It’s the start of a new year, which means business leaders everywhere are engaged in the annual process of figuring out what, exactly, is to be done in the 12 months that lie ahead. Think big, says the conventional wisdom: It’s the time to ask fundamental questions about your vision, your purpose, your “why.” This has become management gospel. Business schools spend a lot of time on brainstorming these days. A small army of motivational speakers make their living teaching executives how to free-associate. Entrepreneurs now open pitches with their lofty visions for change, not their customers’ needs or their own sales records.
It creates the impression that the most valuable skill in a leader’s toolkit today is vision. But unless you’ve fallen into some sort of new-economy role in which your chief duty is to daydream, too much blue-sky thinking isn’t all that great—not for you as a leader, nor for your business as an entity that actually makes change.
A few years ago, Saturday Night Live producer Lorne Michaels appeared on Alec Baldwin’s Here’s the Thing podcast. The actor asked the producer why he was so loyal to network TV, when, in an era of cable and streaming services, he could easily work on platforms that allowed more freedom. Michaels countered by saying the very restrictions of commercial television—fixed time slots, ad breaks, language rules—impose a very necessary discipline on a creative process that could otherwise spiral out of control. It doesn’t always lead to perfection, he conceded, but it does encourage people to both focus their energies and curb their unproductive instincts. “I say it every week: We don’t go on because we’re ready, we go on because it’s 11:30,” Michaels said. “To me, there’s no creativity without boundaries. If you’re gonna write a sonnet, it’s 14 lines. It’s solving a problem within a container…. I like that.”
It’s an idea that is as relevant to business business as it is to show business. “We actually need [constraints] to get creative,” wrote David Sturt, executive vice-president at Utah-headquartered employee recognition consultancy O.C. Tanner, in a 2013 Forbes column explaining his firm’s review of 1.7 million instances of externally validated “great” work at corporations. “We need the boundaries to inspire award-winning thinking—thinking that changes possibility.” O.C. Tanner’s research found that the people who created the most value in their organizations were those whose work required them to adhere to rules, policies and procedures, not those who were given carte blanche. They were inspired to excel by the challenge of working within limits.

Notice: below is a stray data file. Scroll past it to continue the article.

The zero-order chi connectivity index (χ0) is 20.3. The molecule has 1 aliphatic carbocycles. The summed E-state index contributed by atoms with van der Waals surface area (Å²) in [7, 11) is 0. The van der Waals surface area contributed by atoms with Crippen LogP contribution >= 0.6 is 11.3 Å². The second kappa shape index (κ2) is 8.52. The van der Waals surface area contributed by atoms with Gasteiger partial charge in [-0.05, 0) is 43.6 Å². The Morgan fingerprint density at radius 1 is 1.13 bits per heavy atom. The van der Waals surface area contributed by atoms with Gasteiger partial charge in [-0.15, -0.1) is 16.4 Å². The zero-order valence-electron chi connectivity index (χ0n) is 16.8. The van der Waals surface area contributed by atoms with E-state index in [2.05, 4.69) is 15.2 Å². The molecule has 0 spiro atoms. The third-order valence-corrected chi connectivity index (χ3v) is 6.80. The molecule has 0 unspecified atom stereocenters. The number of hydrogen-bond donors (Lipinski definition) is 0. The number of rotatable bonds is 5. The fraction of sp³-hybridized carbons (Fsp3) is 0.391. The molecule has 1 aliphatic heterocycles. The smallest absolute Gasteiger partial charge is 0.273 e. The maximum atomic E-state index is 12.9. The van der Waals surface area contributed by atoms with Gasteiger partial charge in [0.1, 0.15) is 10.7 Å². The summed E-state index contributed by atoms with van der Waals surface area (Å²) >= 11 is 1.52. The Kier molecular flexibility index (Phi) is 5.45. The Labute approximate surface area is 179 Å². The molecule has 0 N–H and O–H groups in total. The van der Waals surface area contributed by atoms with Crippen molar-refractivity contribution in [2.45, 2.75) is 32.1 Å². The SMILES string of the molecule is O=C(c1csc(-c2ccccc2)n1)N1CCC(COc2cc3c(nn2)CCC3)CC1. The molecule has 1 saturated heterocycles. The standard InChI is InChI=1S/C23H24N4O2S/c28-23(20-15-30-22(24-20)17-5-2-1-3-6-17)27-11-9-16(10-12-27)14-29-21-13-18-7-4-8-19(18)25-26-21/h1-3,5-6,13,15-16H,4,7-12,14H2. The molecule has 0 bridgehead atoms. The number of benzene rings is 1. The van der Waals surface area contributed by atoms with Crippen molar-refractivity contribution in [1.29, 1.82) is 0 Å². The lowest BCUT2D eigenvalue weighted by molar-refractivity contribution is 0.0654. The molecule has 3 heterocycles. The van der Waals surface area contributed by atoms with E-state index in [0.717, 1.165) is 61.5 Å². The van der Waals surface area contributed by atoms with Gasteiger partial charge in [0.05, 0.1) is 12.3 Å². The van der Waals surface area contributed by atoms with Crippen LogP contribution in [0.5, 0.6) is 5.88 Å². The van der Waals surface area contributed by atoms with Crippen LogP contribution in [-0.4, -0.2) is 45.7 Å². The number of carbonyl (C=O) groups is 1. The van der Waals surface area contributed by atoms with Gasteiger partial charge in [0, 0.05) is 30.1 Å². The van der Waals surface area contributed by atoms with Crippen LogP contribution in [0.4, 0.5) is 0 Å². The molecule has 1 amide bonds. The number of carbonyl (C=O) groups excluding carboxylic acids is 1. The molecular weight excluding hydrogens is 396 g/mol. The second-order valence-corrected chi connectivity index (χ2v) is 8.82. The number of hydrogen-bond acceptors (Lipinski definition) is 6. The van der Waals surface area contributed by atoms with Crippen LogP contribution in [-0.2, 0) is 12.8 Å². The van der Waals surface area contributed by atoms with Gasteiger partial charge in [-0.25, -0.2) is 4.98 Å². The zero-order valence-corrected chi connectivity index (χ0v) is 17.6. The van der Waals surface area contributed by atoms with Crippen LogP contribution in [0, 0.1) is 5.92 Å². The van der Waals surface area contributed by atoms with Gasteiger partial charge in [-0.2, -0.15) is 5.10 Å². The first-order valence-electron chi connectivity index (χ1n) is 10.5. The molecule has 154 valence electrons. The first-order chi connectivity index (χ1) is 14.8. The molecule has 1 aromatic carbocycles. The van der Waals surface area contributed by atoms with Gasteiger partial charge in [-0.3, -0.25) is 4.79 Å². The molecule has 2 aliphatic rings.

If you’re too prone to unencumbered ideation, you run the risk of becoming the kind of boss who barges in each morning with a brilliant new half-baked idea to chase. Or the kind paralyzed by having to choose a course of action. Or, worst of all, the kind whose idealistic notions outrun the firm’s actual capabilities.
By contrast, if you embrace the constraints inherent to virtually any business—deadlines, budgets, skill sets—you can turn an overwhelming and abstract thought exercise into something achievable. Here’s a hypothetical: Company A’s CEO has set the admirable vision of disrupting the clean energy sector. Company B’s leader shares that impulse, but has also introduced the measurable goal of producing a solar panel that retails for less than $500 by the second quarter of 2018. Who do you think has the better odds of making more of a difference, two years from now?
Today’s smartest leaders understand that big ideas live or die on disciplined execution. Elon Musk is about as visionary as they come, and he has a “hands-on obsession” with granular, defined problem-solving. Shopify CEO Tobias Lütke has said it’s his job to be thinking years ahead, but he’s also fixated on the milestones of today: this month’s process improvement, tomorrow’s product launch. Lest you dismiss this as an engineering thing, Steve Jobs was like that, too.
Restrictions don’t kill innovation, they enable it. As you look forward to the coming year, you might want to try introducing a few.